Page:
The Risks of Iris Scanning for Cryptocurrency in Peru

  • Lennin Cenas points out that cybercriminals could use iris biometric data to impersonate identities.
  • Investigations in several countries question Worldcoin over concerns about privacy and biometric data security.

In Peru, consumer protection experts have raised serious concerns about the practice of iris scanning in exchange for cryptocurrency rewards, drawing attention to the significant risks associated with sharing such sensitive biometric data.

Jaime Delgado, a Peruvian lawyer and consumer advocate, has voiced strong opposition to the method employed by the Worldcoin project, likening it to “selling your organs.”

Delgado highlighted the dangers of trading crucial personal identification for minor economic benefits, suggesting that such an exchange could pose a severe threat to one’s future security. 

“Selling your eye’s iris for a few cents or your biometric identity feels akin to selling your organs,” 

Delgado stated, emphasizing the lack of assurances that the data will not be misused in the future.

The controversial cryptocurrency initiative continues to face criticism across Latin America. In Peru, particularly in the districts of Miraflores, Surco, and Lince in Lima, people are drawn to scan their irises at devices known as Orbs.

These locations register a daily influx of more than 500 individuals, each hoping to earn a handful of WLD tokens, worth approximately 180 Peruvian soles.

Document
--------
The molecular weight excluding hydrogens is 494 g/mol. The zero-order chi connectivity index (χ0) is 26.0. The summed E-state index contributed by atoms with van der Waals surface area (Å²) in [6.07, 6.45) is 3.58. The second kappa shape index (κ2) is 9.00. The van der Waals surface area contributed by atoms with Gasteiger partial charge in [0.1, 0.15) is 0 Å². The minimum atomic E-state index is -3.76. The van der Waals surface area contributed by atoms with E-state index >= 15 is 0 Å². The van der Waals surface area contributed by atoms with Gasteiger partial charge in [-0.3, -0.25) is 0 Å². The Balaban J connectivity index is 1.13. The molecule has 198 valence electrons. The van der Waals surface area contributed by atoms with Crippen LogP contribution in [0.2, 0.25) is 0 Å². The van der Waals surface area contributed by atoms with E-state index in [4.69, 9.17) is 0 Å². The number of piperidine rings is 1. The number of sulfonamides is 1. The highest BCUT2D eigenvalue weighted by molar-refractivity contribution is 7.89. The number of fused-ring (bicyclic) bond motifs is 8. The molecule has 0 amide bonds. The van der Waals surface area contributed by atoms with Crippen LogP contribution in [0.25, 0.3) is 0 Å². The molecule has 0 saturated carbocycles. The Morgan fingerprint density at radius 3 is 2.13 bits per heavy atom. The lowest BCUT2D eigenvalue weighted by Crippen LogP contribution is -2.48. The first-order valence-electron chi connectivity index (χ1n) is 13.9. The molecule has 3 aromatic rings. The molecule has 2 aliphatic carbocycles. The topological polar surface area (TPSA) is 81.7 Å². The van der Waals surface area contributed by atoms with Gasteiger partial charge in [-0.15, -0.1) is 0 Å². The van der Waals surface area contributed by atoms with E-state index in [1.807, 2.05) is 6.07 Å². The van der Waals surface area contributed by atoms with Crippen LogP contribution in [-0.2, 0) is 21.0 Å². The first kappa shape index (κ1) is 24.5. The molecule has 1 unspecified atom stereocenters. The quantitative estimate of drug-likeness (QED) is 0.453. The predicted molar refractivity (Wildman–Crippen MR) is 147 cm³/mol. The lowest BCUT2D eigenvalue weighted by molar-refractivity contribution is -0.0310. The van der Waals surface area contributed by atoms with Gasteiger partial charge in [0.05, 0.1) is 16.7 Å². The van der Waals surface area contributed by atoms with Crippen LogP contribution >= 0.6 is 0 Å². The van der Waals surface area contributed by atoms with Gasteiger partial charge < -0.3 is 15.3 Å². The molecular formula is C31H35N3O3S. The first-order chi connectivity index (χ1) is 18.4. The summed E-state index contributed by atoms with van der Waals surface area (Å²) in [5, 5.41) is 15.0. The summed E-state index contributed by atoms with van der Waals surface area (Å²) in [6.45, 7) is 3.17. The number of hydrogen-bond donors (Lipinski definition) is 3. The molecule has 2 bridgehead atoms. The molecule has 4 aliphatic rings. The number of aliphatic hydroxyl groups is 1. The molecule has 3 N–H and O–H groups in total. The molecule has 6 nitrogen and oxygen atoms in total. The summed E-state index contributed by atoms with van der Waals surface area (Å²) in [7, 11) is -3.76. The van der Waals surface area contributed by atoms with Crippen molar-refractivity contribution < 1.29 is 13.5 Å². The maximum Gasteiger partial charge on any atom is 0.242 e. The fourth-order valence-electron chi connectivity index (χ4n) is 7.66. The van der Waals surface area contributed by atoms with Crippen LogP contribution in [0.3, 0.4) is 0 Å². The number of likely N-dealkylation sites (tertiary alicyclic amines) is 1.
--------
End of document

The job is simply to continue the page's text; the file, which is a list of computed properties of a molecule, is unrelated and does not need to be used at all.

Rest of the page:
However, the use of such biometric data has raised alarms about potential misuse. Lennin Cenas, an engineer specializing in artificial intelligence, warned that cybercriminals could exploit iris data for identity theft.

 “The iris code is unique and lasts a lifetime. With the ongoing advancement of AI, it’s uncertain what might occur in the future or how much the technology will evolve,” Cenas explained, stressing the importance of guarding such personal information.

The implications of these privacy concerns are widespread, with several countries, including Chile, Mexico, France, Germany, the United Kingdom, Kenya, Nigeria, Argentina, Spain, South Korea, Hong Kong, and Portugal, initiating investigations into Worldcoin. 

In some cases, such as Spain and Portugal, authorities have even moved to expel the project over privacy issues and concerns about the participation of minors in iris scanning.

Despite assurances from Worldcoin’s executives that the iris data is not stored and only used to verify human identities, skepticism remains. They have pledged to erase all data traces from the scanning devices, yet the controversy continues, highlighting a global apprehension about the security and ethical implications of such technology.

In Chile, despite criticisms, authorities are considering collecting biometric data from residents “to verify them,” claiming that it is safer to entrust such sensitive information to governments rather than private companies.

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